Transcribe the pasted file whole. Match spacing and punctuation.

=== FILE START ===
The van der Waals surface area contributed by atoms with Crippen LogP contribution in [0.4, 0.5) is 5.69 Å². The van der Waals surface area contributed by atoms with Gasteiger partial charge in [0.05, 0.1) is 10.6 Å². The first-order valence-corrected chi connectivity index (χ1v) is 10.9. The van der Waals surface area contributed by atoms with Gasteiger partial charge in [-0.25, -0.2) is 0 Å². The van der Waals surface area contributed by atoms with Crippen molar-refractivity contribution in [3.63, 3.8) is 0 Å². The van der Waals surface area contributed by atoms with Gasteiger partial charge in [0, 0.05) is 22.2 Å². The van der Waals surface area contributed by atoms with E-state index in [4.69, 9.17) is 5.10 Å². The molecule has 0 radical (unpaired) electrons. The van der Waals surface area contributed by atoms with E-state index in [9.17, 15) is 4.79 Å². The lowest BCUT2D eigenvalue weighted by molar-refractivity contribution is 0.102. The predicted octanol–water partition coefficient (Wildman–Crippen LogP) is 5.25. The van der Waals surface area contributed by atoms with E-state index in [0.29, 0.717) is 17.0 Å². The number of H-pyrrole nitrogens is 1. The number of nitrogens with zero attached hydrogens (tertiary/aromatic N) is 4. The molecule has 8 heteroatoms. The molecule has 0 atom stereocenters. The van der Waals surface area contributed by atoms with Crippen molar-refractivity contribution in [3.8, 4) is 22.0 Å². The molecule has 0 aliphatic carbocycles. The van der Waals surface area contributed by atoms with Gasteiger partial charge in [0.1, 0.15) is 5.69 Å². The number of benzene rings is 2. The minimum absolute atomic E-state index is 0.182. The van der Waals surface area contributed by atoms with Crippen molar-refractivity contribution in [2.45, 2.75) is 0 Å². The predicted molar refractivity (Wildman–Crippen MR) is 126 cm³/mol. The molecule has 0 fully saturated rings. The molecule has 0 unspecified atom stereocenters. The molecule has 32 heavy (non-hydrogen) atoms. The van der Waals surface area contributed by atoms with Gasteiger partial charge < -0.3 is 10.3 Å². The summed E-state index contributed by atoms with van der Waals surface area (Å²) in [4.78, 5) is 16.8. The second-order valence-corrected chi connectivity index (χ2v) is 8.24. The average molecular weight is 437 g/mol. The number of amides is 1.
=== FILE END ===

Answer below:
The van der Waals surface area contributed by atoms with Crippen LogP contribution in [0.4, 0.5) is 5.69 Å². The van der Waals surface area contributed by atoms with Gasteiger partial charge in [0.05, 0.1) is 10.6 Å². The first-order valence-corrected chi connectivity index (χ1v) is 10.9. The van der Waals surface area contributed by atoms with Gasteiger partial charge in [-0.25, -0.2) is 0 Å². The van der Waals surface area contributed by atoms with Crippen molar-refractivity contribution in [3.63, 3.8) is 0 Å². The van der Waals surface area contributed by atoms with Gasteiger partial charge in [0, 0.05) is 22.2 Å². The van der Waals surface area contributed by atoms with E-state index in [4.69, 9.17) is 5.10 Å². The molecule has 0 radical (unpaired) electrons. The van der Waals surface area contributed by atoms with E-state index in [9.17, 15) is 4.79 Å². The lowest BCUT2D eigenvalue weighted by molar-refractivity contribution is 0.102. The predicted octanol–water partition coefficient (Wildman–Crippen LogP) is 5.25. The van der Waals surface area contributed by atoms with E-state index in [0.29, 0.717) is 17.0 Å². The number of H-pyrrole nitrogens is 1. The number of nitrogens with zero attached hydrogens (tertiary/aromatic N) is 4. The molecule has 8 heteroatoms. The molecule has 0 atom stereocenters. The van der Waals surface area contributed by atoms with Crippen molar-refractivity contribution in [3.8, 4) is 22.0 Å². The molecule has 0 aliphatic carbocycles. The van der Waals surface area contributed by atoms with Gasteiger partial charge in [0.1, 0.15) is 5.69 Å². The number of benzene rings is 2. The minimum absolute atomic E-state index is 0.182. The van der Waals surface area contributed by atoms with Crippen molar-refractivity contribution in [2.45, 2.75) is 0 Å². The predicted molar refractivity (Wildman–Crippen MR) is 126 cm³/mol. The molecule has 0 fully saturated rings. The molecule has 0 unspecified atom stereocenters. The molecule has 32 heavy (non-hydrogen) atoms. The van der Waals surface area contributed by atoms with Gasteiger partial charge < -0.3 is 10.3 Å². The summed E-state index contributed by atoms with van der Waals surface area (Å²) in [4.78, 5) is 16.8. The second-order valence-corrected chi connectivity index (χ2v) is 8.24. The average molecular weight is 437 g/mol. The number of amides is 1.